There are places in the world where being a journalist is dangerous. Last year 65 journalists were killed around the world, according to Reporters Without Borders.
Two of the nations at the top of the list for assassinating journalists are Mexico and the Philippines, where I’ve worked. Another is Pakistan, where I won’t work. Daniel Pearl, a Wall Street Journal reporter, was killed there in 2002.
Very suddenly, though, it’s become dangerous to be an American journalist in the United States. In late June five reporters and editors were killed in Annapolis, MD. It was the deadliest mass murder of American journalists since 1910 when a bomber killed 21 people at the Los Angeles Times.
The killer is a man said to have a long-standing grudge against the Capital Gazette. And while investigators assert they understand the motive, it’s not lost on me (or other journalists I know) that the Annapolis killings occurred when the president of the United States was lustily declaring the American media as “the enemy of the people.”
The video coverage of Trump’s rallies display how his attacks on fake news and the media animate blood lust in the crowd. It’s no reach at all to project how some among them could take up arms and attack U.S. journalists. And it’s no reach to project that Trump’s supporters, and perhaps the president himself, would say they had it coming.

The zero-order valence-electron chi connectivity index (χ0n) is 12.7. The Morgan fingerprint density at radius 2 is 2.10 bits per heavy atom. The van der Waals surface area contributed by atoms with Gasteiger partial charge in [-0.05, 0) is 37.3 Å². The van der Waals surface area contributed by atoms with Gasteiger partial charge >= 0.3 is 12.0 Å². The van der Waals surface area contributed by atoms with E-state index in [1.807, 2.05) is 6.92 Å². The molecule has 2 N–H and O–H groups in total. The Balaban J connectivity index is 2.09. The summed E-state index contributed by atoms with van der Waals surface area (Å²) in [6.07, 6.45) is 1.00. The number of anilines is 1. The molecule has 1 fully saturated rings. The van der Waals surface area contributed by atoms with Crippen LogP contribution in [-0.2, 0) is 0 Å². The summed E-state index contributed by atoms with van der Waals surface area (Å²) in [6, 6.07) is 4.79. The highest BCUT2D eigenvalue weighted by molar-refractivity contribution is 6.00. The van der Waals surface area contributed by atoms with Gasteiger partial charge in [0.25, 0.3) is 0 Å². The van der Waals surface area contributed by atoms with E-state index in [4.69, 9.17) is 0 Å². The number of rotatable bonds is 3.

This is the requisite paragraph in which I display my intimate understanding of the myriad lapses in American journalism. I understand why the powerful institution to which I’ve devoted my life makes good people crazy. It’s not just the factual errors or the mechanics of hyping insignificance. It’s how the herd can be driven so far off course, like blindly following government lies about weapons of mass destruction into war with Iraq, or devoting so much attention to Hillary’s emails while dismissing much of Trump’s record of financial fraud and management malfeasance.
But in no way are journalists the enemy of the people. Our value in holding leaders accountable, in uncovering wrong doing, or promoting good work is vital to a healthy democracy. I will not be pushed off track by a manic president or his menacing siege against journalism. My colleagues won’t either. At this vulnerable moment in our history we know the nation needs courageous reporting more than ever.
— Keith Schneider